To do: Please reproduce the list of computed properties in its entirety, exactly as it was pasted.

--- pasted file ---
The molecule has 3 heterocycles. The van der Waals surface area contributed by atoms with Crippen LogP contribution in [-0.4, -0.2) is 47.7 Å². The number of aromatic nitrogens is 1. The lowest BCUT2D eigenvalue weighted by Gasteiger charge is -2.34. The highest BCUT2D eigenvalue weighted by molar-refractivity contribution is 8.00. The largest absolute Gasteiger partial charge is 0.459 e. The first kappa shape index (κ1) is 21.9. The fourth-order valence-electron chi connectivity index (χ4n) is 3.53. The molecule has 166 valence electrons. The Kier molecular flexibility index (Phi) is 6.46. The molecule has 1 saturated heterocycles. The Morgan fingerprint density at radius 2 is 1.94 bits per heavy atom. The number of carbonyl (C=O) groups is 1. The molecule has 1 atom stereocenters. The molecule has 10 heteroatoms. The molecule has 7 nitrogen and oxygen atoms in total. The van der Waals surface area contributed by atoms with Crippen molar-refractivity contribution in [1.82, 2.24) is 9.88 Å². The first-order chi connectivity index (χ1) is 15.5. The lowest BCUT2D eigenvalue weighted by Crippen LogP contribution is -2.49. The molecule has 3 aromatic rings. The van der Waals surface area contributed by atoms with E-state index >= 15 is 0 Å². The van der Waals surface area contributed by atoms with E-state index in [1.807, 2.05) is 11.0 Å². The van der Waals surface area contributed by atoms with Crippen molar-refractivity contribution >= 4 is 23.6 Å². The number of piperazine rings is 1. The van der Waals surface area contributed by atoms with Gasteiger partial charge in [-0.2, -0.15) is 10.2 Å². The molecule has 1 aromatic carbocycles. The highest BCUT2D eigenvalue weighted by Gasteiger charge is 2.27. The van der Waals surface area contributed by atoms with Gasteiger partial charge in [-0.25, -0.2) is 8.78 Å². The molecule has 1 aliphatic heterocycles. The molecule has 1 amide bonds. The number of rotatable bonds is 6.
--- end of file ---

The molecule has 3 heterocycles. The van der Waals surface area contributed by atoms with Crippen LogP contribution in [-0.4, -0.2) is 47.7 Å². The number of aromatic nitrogens is 1. The lowest BCUT2D eigenvalue weighted by Gasteiger charge is -2.34. The highest BCUT2D eigenvalue weighted by molar-refractivity contribution is 8.00. The largest absolute Gasteiger partial charge is 0.459 e. The first kappa shape index (κ1) is 21.9. The fourth-order valence-electron chi connectivity index (χ4n) is 3.53. The molecule has 166 valence electrons. The Kier molecular flexibility index (Phi) is 6.46. The molecule has 1 saturated heterocycles. The Morgan fingerprint density at radius 2 is 1.94 bits per heavy atom. The number of carbonyl (C=O) groups is 1. The molecule has 1 atom stereocenters. The molecule has 10 heteroatoms. The molecule has 7 nitrogen and oxygen atoms in total. The van der Waals surface area contributed by atoms with Crippen molar-refractivity contribution in [1.82, 2.24) is 9.88 Å². The first-order chi connectivity index (χ1) is 15.5. The lowest BCUT2D eigenvalue weighted by Crippen LogP contribution is -2.49. The molecule has 3 aromatic rings. The van der Waals surface area contributed by atoms with E-state index >= 15 is 0 Å². The van der Waals surface area contributed by atoms with E-state index in [1.807, 2.05) is 11.0 Å². The van der Waals surface area contributed by atoms with Crippen molar-refractivity contribution >= 4 is 23.6 Å². The number of piperazine rings is 1. The van der Waals surface area contributed by atoms with Gasteiger partial charge in [-0.2, -0.15) is 10.2 Å². The molecule has 1 aromatic carbocycles. The highest BCUT2D eigenvalue weighted by Gasteiger charge is 2.27. The van der Waals surface area contributed by atoms with Gasteiger partial charge in [-0.25, -0.2) is 8.78 Å². The molecule has 1 aliphatic heterocycles. The molecule has 1 amide bonds. The number of rotatable bonds is 6.